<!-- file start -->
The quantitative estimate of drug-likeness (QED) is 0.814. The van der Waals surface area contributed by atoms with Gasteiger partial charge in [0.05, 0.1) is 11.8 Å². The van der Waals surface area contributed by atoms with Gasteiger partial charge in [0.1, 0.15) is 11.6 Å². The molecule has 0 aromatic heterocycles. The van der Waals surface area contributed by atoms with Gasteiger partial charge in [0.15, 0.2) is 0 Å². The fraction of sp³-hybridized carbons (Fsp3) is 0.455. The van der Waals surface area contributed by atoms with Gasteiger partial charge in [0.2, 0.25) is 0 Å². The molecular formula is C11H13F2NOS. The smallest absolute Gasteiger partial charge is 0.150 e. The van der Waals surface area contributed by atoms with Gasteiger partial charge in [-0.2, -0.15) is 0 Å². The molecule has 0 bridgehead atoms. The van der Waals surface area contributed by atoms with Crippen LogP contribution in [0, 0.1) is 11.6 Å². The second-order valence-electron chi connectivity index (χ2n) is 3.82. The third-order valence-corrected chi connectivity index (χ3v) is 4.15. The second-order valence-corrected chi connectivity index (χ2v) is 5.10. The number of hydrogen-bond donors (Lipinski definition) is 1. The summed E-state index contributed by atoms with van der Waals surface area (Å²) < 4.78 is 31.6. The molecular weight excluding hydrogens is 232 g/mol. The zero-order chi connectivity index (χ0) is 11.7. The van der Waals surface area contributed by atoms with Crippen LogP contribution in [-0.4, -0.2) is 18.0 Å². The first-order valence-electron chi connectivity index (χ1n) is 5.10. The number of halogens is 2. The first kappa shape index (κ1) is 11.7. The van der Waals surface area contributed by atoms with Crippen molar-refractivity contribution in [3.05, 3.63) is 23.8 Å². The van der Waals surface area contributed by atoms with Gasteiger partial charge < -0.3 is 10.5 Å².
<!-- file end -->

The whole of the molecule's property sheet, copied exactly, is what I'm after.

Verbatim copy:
The quantitative estimate of drug-likeness (QED) is 0.814. The van der Waals surface area contributed by atoms with Gasteiger partial charge in [0.05, 0.1) is 11.8 Å². The van der Waals surface area contributed by atoms with Gasteiger partial charge in [0.1, 0.15) is 11.6 Å². The molecule has 0 aromatic heterocycles. The van der Waals surface area contributed by atoms with Gasteiger partial charge in [0.15, 0.2) is 0 Å². The fraction of sp³-hybridized carbons (Fsp3) is 0.455. The van der Waals surface area contributed by atoms with Gasteiger partial charge in [0.2, 0.25) is 0 Å². The molecular formula is C11H13F2NOS. The smallest absolute Gasteiger partial charge is 0.150 e. The van der Waals surface area contributed by atoms with Gasteiger partial charge in [-0.2, -0.15) is 0 Å². The molecule has 0 bridgehead atoms. The van der Waals surface area contributed by atoms with Crippen LogP contribution in [0, 0.1) is 11.6 Å². The second-order valence-electron chi connectivity index (χ2n) is 3.82. The third-order valence-corrected chi connectivity index (χ3v) is 4.15. The second-order valence-corrected chi connectivity index (χ2v) is 5.10. The number of hydrogen-bond donors (Lipinski definition) is 1. The summed E-state index contributed by atoms with van der Waals surface area (Å²) < 4.78 is 31.6. The molecular weight excluding hydrogens is 232 g/mol. The zero-order chi connectivity index (χ0) is 11.7. The van der Waals surface area contributed by atoms with Crippen LogP contribution in [-0.4, -0.2) is 18.0 Å². The first-order valence-electron chi connectivity index (χ1n) is 5.10. The number of halogens is 2. The first kappa shape index (κ1) is 11.7. The van der Waals surface area contributed by atoms with Crippen molar-refractivity contribution in [3.05, 3.63) is 23.8 Å². The van der Waals surface area contributed by atoms with Gasteiger partial charge < -0.3 is 10.5 Å².